• bernstein - Thursday, July 10, 2014 - link

    @Ganesh: I really don't understand why i as a home user should avoid a NAS without hotswap! i mean whats the hassle of shutting a nas down, exchanging disk & starting it again? what's the problem of those 5mins of downtime? not quite the same, but home user's neither need redundant PSUs, routers, laptops, internet connections, etc. Reply
  • DanNeely - Thursday, July 10, 2014 - link

    Even beyond the few minutes needed to swap the drive itself, to minimize the risk of a 2nd drive failure resulting in data loss, it's safest to do the raid rebuild with the server offline. At that point you're looking at several hours to several days of effective downtime. From that standpoint a few minutes to power the box off becomes a rounding error. Reply
  • samsp99 - Sunday, July 20, 2014 - link

    That's assuming that you have a drive spare that matches the ones already in the NAS. I would suspect for most home users a new drive will need to be ordered, so the extra time to power down the unit is minor in the grand scheme of things. Reply
  • asendra - Thursday, July 10, 2014 - link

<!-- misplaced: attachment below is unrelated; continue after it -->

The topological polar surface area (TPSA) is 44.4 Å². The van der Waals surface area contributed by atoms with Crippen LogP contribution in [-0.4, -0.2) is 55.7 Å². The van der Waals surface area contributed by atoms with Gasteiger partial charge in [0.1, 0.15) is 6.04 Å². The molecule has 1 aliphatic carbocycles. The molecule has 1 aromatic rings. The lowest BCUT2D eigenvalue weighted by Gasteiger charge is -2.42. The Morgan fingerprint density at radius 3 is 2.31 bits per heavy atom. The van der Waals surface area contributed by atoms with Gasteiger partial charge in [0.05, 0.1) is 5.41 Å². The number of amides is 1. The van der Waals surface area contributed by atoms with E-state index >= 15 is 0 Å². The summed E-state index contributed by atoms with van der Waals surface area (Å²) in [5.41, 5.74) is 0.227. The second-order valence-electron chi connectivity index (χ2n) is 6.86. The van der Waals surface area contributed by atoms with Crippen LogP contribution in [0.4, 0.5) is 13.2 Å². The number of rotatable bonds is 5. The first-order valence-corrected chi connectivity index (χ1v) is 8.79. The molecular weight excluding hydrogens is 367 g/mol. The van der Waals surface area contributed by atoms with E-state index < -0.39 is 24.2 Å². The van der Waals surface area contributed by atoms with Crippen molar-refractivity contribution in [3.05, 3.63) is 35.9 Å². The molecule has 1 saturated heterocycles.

I think you should not only compare to similarly priced NAS but to other Synology devices like the step up DS414, at least to compare if the extra price is worth it or not.
    I'm actually looking to buy a 4 drive NAS, and I was almost decided to get the DS414, but maybe the performance difference is not enough to justify the +100$ it would cost me.
    Main thing that has made me reconsider is the lack of plex server support in al this Synologys...

    Other option I've considered is buying a HP Microserver G7, install XPenology, and save 200$, but I don't mind paying for simplicity and less headaches.
    Reply
  • alanh - Thursday, July 10, 2014 - link

    Echoing ascenda's comment, it would also be nice to see a comparison with the previous generation Synology products. I've been using a DS413j for about 2 years now and it would be interesting to see how it compares. Reply